Another controversial issue, the concept at the center of the MCI Center litigation, is so-called “enhanced sightlines.” Yet, interestingly, the review committee’s recommendations offer no change to that portion of the text. “It’s no clearer, and still subject to interpretation,” laments Beckenbaugh. “Informally, though, the DOJ has made its interpretation clear, so that’s what we’re designing to.”
Sightlines have proven thorny to designers in the age of ADA because of continued disagreement over the meaning of “comparable,” and because the DOJ’s interpretation of ADAAG has evolved over time. Ellerbe Becket used a sort of scalloped effect in its seating bowl design of the Florida Panthers’ new hockey arena so disabled spectators could see over standing spectators without being segregated significantly from the rest of the crowd. The DOJ is now touting this design as a model of accessibility and vertical integration-a welcome shift in the disabled public’s opinion of the firm after the MCI Center case.
Says Beckenbaugh, “What caused the litigation is that the DOJ wasn’t as clear as they could have been. Architects are all interested in designing appropriate environments, but we’re also interested in understanding what the rules are. When ADAAC first came out, we viewed the notion of integration and comparable lines of sight as meaning the dispersion of wheelchair seats throughout the bowl. Now that the industry in general understands the new interpretation, we’re able to design to that standard.”
McGuire supports this view.
“It’s been a big learning curve for people,” he says. “It’s unfortunate that with the MCI Center and others, it wasn’t articulated right from the start what ‘comparable lines of sight’ meant. The bottom line is that if the Access Board and DOJ had specified ‘over standing spectators,’ that’s what architects would have designed, that’s what owners would have bought and that’s what would have been constructed.”
Moakley, though, isn’t sure that the original guidelines are as hazy as some architects claim. “Early on, the DOJ came out with a technical assistance manual that specifically used the term ‘line of sight over standing spectators,’ so l think it was made fairly clear from the beginning of implementation that that’s what it meant,” Moakley says. “I very often hear architects and attorneys, neither of which I am, make the general statement that the regulations are vague and ambiguous, and that some of the design specifications are too rigid, but I don’t see it that way at all. As a matter of fact, I think there’s a lot of flexibility in both the design specifications and in the way the law is implemented.”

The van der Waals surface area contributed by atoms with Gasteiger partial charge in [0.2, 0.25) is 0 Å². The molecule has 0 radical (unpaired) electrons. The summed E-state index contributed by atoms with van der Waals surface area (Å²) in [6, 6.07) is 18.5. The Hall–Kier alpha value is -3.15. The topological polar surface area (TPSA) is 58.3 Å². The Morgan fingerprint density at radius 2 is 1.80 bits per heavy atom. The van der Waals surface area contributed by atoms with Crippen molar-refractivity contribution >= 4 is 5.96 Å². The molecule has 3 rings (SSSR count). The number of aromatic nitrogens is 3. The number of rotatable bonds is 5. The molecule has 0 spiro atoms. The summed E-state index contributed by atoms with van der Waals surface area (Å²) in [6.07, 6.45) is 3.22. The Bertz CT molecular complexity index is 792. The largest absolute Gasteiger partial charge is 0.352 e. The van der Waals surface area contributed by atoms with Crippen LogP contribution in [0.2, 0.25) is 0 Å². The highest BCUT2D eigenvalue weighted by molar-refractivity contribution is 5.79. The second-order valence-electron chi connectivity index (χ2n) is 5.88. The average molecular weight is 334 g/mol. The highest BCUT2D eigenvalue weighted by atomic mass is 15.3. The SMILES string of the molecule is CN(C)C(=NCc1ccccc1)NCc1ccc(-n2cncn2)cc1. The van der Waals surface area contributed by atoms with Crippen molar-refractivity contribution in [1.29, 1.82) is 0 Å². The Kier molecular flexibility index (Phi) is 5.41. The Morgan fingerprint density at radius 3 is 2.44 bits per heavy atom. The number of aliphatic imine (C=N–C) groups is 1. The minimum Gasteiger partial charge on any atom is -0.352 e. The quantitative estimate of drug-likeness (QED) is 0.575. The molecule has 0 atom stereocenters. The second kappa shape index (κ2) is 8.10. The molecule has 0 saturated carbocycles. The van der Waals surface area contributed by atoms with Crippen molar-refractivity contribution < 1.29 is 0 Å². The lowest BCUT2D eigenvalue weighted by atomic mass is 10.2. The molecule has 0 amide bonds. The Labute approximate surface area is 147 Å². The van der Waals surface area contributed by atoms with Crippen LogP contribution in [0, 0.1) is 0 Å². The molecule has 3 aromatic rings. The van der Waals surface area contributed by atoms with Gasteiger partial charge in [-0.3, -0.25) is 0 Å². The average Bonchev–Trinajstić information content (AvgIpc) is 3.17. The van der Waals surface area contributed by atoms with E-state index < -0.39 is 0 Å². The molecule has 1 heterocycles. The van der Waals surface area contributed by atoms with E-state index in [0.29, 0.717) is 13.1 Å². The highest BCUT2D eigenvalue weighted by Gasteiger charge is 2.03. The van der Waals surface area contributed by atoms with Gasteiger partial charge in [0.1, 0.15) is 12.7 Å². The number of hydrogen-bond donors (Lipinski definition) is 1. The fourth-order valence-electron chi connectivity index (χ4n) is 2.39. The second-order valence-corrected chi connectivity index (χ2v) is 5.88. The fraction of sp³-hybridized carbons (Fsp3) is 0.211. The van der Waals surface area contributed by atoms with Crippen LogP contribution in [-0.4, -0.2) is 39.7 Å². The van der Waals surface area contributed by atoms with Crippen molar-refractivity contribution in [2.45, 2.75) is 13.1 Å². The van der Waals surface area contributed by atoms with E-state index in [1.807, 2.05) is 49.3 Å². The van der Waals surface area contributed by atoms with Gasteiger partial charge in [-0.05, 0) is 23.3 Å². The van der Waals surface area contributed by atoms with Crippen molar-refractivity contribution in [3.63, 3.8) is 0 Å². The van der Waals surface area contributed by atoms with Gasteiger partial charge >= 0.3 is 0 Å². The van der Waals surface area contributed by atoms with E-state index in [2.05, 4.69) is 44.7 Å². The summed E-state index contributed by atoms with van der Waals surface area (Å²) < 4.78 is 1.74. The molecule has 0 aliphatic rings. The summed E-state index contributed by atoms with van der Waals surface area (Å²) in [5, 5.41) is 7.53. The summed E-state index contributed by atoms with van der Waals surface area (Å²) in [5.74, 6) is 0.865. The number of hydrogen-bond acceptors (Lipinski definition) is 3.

Marsha Mazz, the Access Board’s technical assistance coordinator who served for two years on the ADAAC review committee, sees the fight over sightlines as emblematic of a larger problem-lack of understanding between architects and people with disabilities.
” ‘Line of sight’ over standing spectators is not a term we used in the ADAAC or in the committee report, but in our notice of proposed rule-making in 1990 we did ask some questions about sightlines, so it’s not a new concept,” Mazz says. “I really believe that historically there has been a disconnect between people with disabilities and architects in terms of the language they speak. But I also believe that that’s not the case so much anymore. I think they’re coming a lot closer.”